Only in the Weird and Whacky World of Christian Apologetics Part 1: Paul and the 500 Witnesses

I’m going to run an occasional (i.e. it will appear at random, probably when I can’t think of much else to talk about) series on some of what I consider to be the odder arguments that apologists advance. These aren’t fringe arguments. These are all mainstream arguments that will crop up repeatedly in apologetics. 

Here is one that caused a sharp intake of breath when I first heard it. I mean, it’s so obviously wrong (isn’t it?) Still, for many Christians it is an absolute clincher. 

In defending the historical reliability of the resurrection Christians will often refer to this verse:

After that He appeared to more than five hundred brethren at one time, most of whom remain until now, but some have fallen asleep;

1 Corinthians 15:6

“‘Most of whom remain until now!’ Wow!” says the apologist, “I mean, that’s as good as an invitation to go and check it out for yourself!  So Paul knew his claims were rock-solid irrefutable. He had (most of) 500 witnesses all ready to back them up.”

This might be more persuasive if Paul had named at least two out of the 500.  Or if he’d specified the exact location of this appearance.  But even then, unless the appearance had been at some place near Corinth (let’s say, less than one day’s travel by donkey) that extra information was still not going be of any help to anyone wanting to conduct a bit of research in an age before the advent of the telephone and the Internet.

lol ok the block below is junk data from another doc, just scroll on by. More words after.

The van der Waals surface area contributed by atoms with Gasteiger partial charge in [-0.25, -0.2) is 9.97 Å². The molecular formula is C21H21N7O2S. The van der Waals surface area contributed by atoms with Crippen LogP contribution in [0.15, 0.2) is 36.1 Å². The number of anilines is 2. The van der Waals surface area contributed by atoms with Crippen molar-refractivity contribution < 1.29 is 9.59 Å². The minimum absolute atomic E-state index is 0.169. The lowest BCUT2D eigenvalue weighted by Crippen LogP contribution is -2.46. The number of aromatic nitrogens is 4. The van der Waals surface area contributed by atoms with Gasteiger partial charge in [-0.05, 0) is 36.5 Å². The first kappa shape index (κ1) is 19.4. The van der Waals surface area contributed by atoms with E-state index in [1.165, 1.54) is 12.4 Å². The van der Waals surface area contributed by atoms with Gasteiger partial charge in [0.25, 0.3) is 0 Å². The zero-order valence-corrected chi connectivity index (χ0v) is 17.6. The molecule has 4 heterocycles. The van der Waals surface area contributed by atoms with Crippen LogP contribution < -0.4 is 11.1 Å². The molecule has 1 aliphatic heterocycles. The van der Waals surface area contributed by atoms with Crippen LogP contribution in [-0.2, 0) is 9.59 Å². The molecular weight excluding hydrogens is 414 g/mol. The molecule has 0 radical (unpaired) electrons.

I see this as an extremely vague claim made in circumstances where it was not realistically possible to refute it.  Christian apologists see it as a confident appeal to verify a story which Paul knew to be true. I wonder which of us is right?


7 thoughts on “Only in the Weird and Whacky World of Christian Apologetics Part 1: Paul and the 500 Witnesses

  1. If he had lived today, Paul would have been seen by other Christians as an excitable drama queen. Fiercely devoted to Christ and the Gospel message, just as he had been fiercely devoted to weeding out Christians and having them put to death before his conversion experience.
    He was almost certainly given to gross exaggeration and sweeping claims. It wouldn’t have been his style to say, “Actually, Christ did appear to quite a lot of people, probably all at the same time. Yeah, I know, some of them have died since, but quite a few are still alive, as far as I am aware.”
    People who knew Paul wouldn’t have been shocked or surprised by his “more than five hundred” claim. They certainly wouldn’t have been worried about verifying it.

    Oh – and I don’t think that all Christian apologists would see this as a clincher. Not in my neck of the woods, anyway.
    Conclusion: I totally agree with you. “Weird and whacky” is polite.

  2. Hello again. I’m just scrolling through some of your posts in my spare time. (I enjoy them.)